This week, New York state Attorney General Eric Schneiderman issued a subpoena to McGraw-Hill’s unit Standard & Poor’s, said an inside source to Reuters. What is more, his office sent formal requests for information to two other major credit rating agencies, Moody’s Corporation (NYSE:MCO) and Fitch Ratings. The officer wants information in regards to the agencies’ behaviors in rating mortgage-backed securities and as to whether the firms kept agreements in 2008 to make certain reforms.

TICC Capital Corp. (NASDAQ:TICC): Current price $10.33

TICC announced Tuesday that it has begun a public offering of 3 million shares of its common stock. Regarding the proposed offering, the firm will grant the underwriters for the offering an option through which to buy as many as 450,000 additional shares . Barclays Capital will serve as the sole book-running manager for the offering.

TICC on Wednesday said that it has priced a public offering of 5.5 million shares of its common stock at a public offering price of $10.36 for aggregate gross proceeds of about $57 million. The closing should take place on February 11th. The firm has granted the underwriters an option to buy up to an additional 825,000 shares.

Don’t Miss: Goldman Sachs Bids Its Cash Cow a Fond Farewell.

American International Group (NYSE:AIG): Current price $38.79

The consumer-lending joint venture of private-equity firm Fortress Investment Group (NYSE:FIG) and the insurer American International Group is developing a rare securitization of subprime personal loans as soon as this week, in the latest example of risk appetite for asset-backed bonds, where increasing demand has pushed yields to record lows. The $604 million issue from the consumer lender Springleaf Financial will bundle together approximately $662 million of loans secured by assets like boats, cars, furniture and jewelry into ABS, according to a term sheet.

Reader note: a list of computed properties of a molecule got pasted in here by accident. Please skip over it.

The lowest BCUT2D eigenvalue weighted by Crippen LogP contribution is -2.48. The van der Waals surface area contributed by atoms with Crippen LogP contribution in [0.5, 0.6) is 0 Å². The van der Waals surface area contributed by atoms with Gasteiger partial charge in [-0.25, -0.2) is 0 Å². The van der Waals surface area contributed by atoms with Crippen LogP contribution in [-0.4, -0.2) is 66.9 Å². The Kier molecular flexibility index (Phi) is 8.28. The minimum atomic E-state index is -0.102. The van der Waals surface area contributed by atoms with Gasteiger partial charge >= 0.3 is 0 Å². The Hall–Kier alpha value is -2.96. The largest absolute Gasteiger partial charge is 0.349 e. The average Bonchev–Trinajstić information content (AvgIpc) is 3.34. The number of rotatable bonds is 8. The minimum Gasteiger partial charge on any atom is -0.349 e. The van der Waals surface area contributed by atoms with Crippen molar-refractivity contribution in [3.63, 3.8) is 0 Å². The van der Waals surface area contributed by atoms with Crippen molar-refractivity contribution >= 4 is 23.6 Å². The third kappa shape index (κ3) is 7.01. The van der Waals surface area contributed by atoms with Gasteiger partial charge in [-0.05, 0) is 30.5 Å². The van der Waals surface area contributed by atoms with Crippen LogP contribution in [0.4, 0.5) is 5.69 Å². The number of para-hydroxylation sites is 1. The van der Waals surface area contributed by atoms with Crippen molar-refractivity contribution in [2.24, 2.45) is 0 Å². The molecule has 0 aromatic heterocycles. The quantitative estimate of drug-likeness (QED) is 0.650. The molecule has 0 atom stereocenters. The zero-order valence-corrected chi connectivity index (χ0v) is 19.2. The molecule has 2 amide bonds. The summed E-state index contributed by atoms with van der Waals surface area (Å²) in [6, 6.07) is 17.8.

Are these stocks a buy or sell? Let us help you decide. Check out our Stock Picker Newsletter now.

Goldman Sachs Group (NYSE:GS): Current price $151.60

In the wake of Goldman Sachs’ divestiture of a $1 billion interest in Industrial & Commercial Bank of China, that country’s biggest bank, President Gary Cohn said he’s “bullish” on China, commenting to Bloomberg Television’s Susan Li in Hong Kong Tuesday that, “You can absolutely still make money off Chinese banks. We are very positive and optimistic, but cautious, about where China’s going.”

For the past 20 years, Goldman pursuaded its clients to invest in its private-equity funds, given the assurance that the firm itself and its partners were in the same boat as it invested heavily in the funds as well. The upcoming “Volcker rule” should force Goldman and others to significantly reduce their  investments in their own funds and this new reality is forcing Goldman to make major modifications in a $50 billion business from which it has reaped big bucks for itself and for its employees and clients.

Don’t Miss: JPMorgan: Shifting Profits, Shifting Salaries.

Citigroup (NYSE:C): Current price $42.68

Worldwide alternative asset management platform, Citi Capital Advisors, reports that significant progress has been made towards separating certain of its units from Citigroup, which will create a new independent asset management company to be called Napier Park Global Capital. Already, connected regulatory approvals have been obtained and the investor and counterparty consent process is almost finished. Upon completion during the first quarter, Napier Park Global Capital will be majority owned by its employees and offer a diversified product mix such as hedge funds, bespoke client solutions, CLOs and private investing. The company should have roughly $6.8 billion worth of assets under management at its inception.

Are these stocks a buy or sell? Let us help you decide. Check out our Stock Picker Newsletter now.

IntercontinentalExchange (NYSE:ICE): Current price $149

IntercontinentalExchange estimates that its 2013 adjusted consolidated expenses will rise between 3 and 5 percent from the 2012 adjusted consolidated expenses. Further, the firm expects that purchase-related transaction costs for the first quarter in the range of $10 million to $12 million, mostly connected with the NYSE Euronext (NYSE:NYX) transaction. ICE believes that 2013 operational capital expenditures and capitalized software development costs should be between $60 million and $70 million.